In addition to Islam Wilders has recently branched out into attacking Eastern European migrants. In 2012 the party launched a website named ‘Reporting Centre on Central and East Europeans’ which solicits complaints about East and Central European immigrants. The website has a headline which declares ‘Do you have problems with people from Central and Eastern Europe? Have you lost your job to a Pole, a Bulgarian, a Romanian or other Eastern European?’ It also says ‘Wouldn’t it be better if you just went home?’ and accuses Eastern Europeans of criminality. The European Commission has condemned the website.

Additionally, Wilders, predictably, takes tough positions on law and order, is climate-sceptic and has populist views towards the political elite.

Wilders was originally very classically right-wing on economics, even amongst the VVD, but as the PVV’s base is fairly mixed socially, and because of competition with the left-populist Socialist Party, the PVV’s platform has become rather oddball and mixed in this area. It is often described as economically centrist, but a better word might be syncretic. The PVV does not adopt centrist economic positions but rather has a set of positions which are either very left wing or very right wing. He supports tax cuts, and welfare chauvinist positions tightening up the welfare system, but he also supports keeping the retirement age at 65, a position only also supported by the most left-wing party, the Socialists. That said, Wilders does not much concern himself with economics and this is simply not a major part of the PVV’s programme.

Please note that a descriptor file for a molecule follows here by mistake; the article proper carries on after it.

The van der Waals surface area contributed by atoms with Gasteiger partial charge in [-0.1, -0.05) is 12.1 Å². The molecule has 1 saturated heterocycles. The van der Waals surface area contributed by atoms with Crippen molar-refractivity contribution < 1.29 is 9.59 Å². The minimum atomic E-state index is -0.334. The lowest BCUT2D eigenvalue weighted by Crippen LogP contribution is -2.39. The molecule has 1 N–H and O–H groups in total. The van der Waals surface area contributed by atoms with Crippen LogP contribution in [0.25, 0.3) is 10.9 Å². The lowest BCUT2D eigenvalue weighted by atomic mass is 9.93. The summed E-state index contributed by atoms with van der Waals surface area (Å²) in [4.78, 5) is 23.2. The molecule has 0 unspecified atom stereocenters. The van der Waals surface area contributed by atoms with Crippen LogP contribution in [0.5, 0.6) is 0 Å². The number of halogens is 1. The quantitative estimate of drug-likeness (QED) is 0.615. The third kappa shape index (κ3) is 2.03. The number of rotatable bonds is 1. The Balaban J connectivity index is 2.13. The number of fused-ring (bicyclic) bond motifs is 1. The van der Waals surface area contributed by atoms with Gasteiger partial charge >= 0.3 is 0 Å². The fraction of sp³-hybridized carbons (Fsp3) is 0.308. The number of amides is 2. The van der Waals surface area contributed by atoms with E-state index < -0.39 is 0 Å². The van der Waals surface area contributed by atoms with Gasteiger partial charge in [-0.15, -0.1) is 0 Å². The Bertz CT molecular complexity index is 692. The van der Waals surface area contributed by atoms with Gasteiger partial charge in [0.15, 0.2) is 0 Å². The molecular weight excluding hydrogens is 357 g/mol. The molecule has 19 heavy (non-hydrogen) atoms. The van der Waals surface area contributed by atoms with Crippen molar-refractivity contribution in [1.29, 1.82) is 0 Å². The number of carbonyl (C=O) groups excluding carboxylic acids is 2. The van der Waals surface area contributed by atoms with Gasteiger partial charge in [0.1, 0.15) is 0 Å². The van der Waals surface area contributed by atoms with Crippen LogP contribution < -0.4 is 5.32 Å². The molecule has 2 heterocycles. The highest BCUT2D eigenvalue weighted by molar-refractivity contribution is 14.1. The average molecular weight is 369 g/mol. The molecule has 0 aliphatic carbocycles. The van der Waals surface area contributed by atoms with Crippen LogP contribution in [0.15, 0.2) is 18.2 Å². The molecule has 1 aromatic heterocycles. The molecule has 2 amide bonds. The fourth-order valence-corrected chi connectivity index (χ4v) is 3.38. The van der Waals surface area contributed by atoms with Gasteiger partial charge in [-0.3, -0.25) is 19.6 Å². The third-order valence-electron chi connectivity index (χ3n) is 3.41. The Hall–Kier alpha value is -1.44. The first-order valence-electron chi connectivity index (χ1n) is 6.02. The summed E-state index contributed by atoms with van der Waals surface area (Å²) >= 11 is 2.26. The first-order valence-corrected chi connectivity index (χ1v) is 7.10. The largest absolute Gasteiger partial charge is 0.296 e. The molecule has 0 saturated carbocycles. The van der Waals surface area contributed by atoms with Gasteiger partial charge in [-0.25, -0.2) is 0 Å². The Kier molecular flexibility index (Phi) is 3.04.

Since 2011 Wilders has also increasingly positioned himself as an opponent of EU austerity, but even his opposition to austerity is coached in nationalist terms. Since 2012 he was become an uncompromising advocate of total withdrawal from the EU.

Between 2010 and 2012 Wilders supported a minority government composed of the VVD and CDA. This allowed Wilders some direct power and influence but also allowed him to oppose the government on any topic he liked (such as support for EU bail-outs). Nonetheless, Wilders saw his support fall and pulled the plug on the government rather than support the latest round of austerity.

Since 2012, Wilders has become more vocal in his opposition to other parties and more extreme in his rhetoric, knowing that he is less likely to be invited into government. The only sizeable party ready to countenance him as a potential coalition partner was the VVD.